I love knitting. I love Cary Grant. And this video clip of Cary Grant’s character learning to knit in Mr. Lucky is hilarious. Happy Valentine’s Day!
Too often, I focus my attention on the finished product – not on what I learned while in the process of creating something. That applies to a lot of areas of life, but in the interest of staying on topic, I’ll take a moment to pause and take note of what I’ve learned so far while working on my current project.
Using the right tool for the job.
If you’ve been following me on Instagram, you’ve already seen that I’m in the process of making the Monica shawl. It’s a gorgeous (free) pattern that’s knit with lace-weight yarn. I went through three different needle sizes when I was starting out, and got way too far into the project before I finally conceded that it wasn’t working.
None of the needles I tried at first (Boye Needlemaster and Knit Picks Caspian) were bad in and of themselves – they just weren’t right for this pattern. Luckily, my new set of interchangeable Addi Click needles (LOVE!!!) arrived while I was in the midst of frogging this for the umpteenth time. I chose a larger needle size, and never looked back. Note that the needles pictured are from my first attempts and are not the ones that I ended up using.
New knitting skills.
I also picked up a few new technical knitting skills with this pattern – a win in my book, even if it was hard-earned because of all the failed attempts.
- Comfortably (somewhat) reading lace charts
- Knitted-on borders
- Estonian knitting nupps – I used the crochet hook method in the video below, and it was so much easier!
Hi there! I hope you had a great weekend. Mine was restful, but not by choice. I wasn’t feeling so great, so I didn’t wander too far from home. On the plus side, I got lots of crochet time in between naps.
I have been back at the thread crochet – I just can’t seem to stay away. I have a couple of doilies (I finally started working out of Doilies with a Twist – yay!) drying on the blocking mats now, and I can’t wait to get them photographed. When I do get back to thicker yarns, though, I have plenty of tempting choices. Exhibit A:
I’m now the proud owner of one skein each of the Hug and Embrace colorways. Handling this yarn is like petting a bunny, because, well. 🙂 Fiber content: 11% Wool, 20% Polyamide, 69% Angora.
Now, what to make? Included in the giveaway goodie bag was a pattern book. I’m thinking I could pull off the Judy beret or Judy gloves… believe it or not, I’ve never knitted anything in the round. Any votes?
I’m still not too sure about this one. Because the yarn doesn’t have the “halo” that the Chroma has, it seems less forgiving of my uneven stitches.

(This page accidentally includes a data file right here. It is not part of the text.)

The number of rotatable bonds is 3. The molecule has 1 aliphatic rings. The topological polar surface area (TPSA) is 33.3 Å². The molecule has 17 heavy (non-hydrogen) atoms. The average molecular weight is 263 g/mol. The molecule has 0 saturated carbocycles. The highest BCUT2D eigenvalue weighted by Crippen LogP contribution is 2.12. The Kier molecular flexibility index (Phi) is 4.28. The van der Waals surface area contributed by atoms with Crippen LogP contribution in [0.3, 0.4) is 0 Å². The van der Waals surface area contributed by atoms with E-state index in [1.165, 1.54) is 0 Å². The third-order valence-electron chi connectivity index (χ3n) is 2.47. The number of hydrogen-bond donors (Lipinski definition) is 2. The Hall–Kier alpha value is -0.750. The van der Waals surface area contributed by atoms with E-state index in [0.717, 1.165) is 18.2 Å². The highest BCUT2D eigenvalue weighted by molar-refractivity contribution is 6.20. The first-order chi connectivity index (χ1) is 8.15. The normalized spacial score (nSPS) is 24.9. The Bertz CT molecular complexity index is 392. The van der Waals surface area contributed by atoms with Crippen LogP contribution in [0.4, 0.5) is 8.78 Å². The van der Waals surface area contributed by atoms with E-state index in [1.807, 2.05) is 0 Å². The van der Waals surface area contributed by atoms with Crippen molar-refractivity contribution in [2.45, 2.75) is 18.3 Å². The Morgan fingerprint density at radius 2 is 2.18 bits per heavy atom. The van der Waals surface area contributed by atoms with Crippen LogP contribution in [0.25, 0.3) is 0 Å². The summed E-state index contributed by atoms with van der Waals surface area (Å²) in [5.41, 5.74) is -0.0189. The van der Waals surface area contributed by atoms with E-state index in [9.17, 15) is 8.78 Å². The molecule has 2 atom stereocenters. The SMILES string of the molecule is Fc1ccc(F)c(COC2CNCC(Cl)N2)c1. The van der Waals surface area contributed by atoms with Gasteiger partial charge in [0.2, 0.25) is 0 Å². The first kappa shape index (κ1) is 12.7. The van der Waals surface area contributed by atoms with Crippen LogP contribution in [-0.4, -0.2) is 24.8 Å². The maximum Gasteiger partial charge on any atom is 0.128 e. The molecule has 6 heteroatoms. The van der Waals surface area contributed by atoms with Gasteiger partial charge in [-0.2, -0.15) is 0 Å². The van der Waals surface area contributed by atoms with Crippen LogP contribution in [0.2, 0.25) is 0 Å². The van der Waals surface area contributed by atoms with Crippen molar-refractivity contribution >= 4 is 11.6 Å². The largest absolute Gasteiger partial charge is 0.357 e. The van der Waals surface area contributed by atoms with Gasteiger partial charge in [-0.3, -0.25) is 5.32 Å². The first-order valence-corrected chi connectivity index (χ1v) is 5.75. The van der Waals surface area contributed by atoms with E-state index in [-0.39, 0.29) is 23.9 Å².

When it’s flat, like it is in the photos, it looks great. But drape it over anything… like, oh, say, shoulders… and it doesn’t seem to hang quite right. I do love the color, though, and it was nice to use a solid shade to give more emphasis to the pattern. Another thing I like? The fact that I went with the crocheted edging on this one rather than the I-cord option (which I used on my Chroma version).
In any case, I was very pleased to make this lovely pattern again! I rarely repeat patterns, but I wouldn’t mind creating several more Haruni shawls.
Pssst… I went on a little weekend getaway and yes, it involved a yarn-store stop. Can’t wait to share the details and my haul. 🙂
To see this project on Ravelry, click here.
Learning a new skill is incredibly humbling. I have crocheted for a long time, and feel fairly confident in my abilities when I start a new pattern. Knitting, though? A whole different story. I think it’s good to be put back in the position of a beginner – it makes you appreciate how far you have come!
I have no problem admitting that getting started (using a garter stitch tab) on my Haruni shawl was difficult for me. (If you recall, I had some Chroma in my stash that I wanted to use for this project.) Ironically, I used the crochet provisional cast-on method to get started – and that’s the part that gave me trouble!
In hindsight, I have no idea why creating a garter stitch tab was so darn tough. I just kept trying, frogging, and trying again. Finally, I watched the video below for help. It was incredibly useful. What did we ever do before YouTube? Oh, but it’s important to note (as the video’s creator does in the comments) that at the end, she should have placed the last three stitches on her left needle, then knitted them onto her right. Don’t worry if that doesn’t make sense right now – all will be revealed when you watch. 🙂
I’m happy to report that I finally made a garter stitch tab that I am satisfied with, and the Haruni shawl is done! Update to come.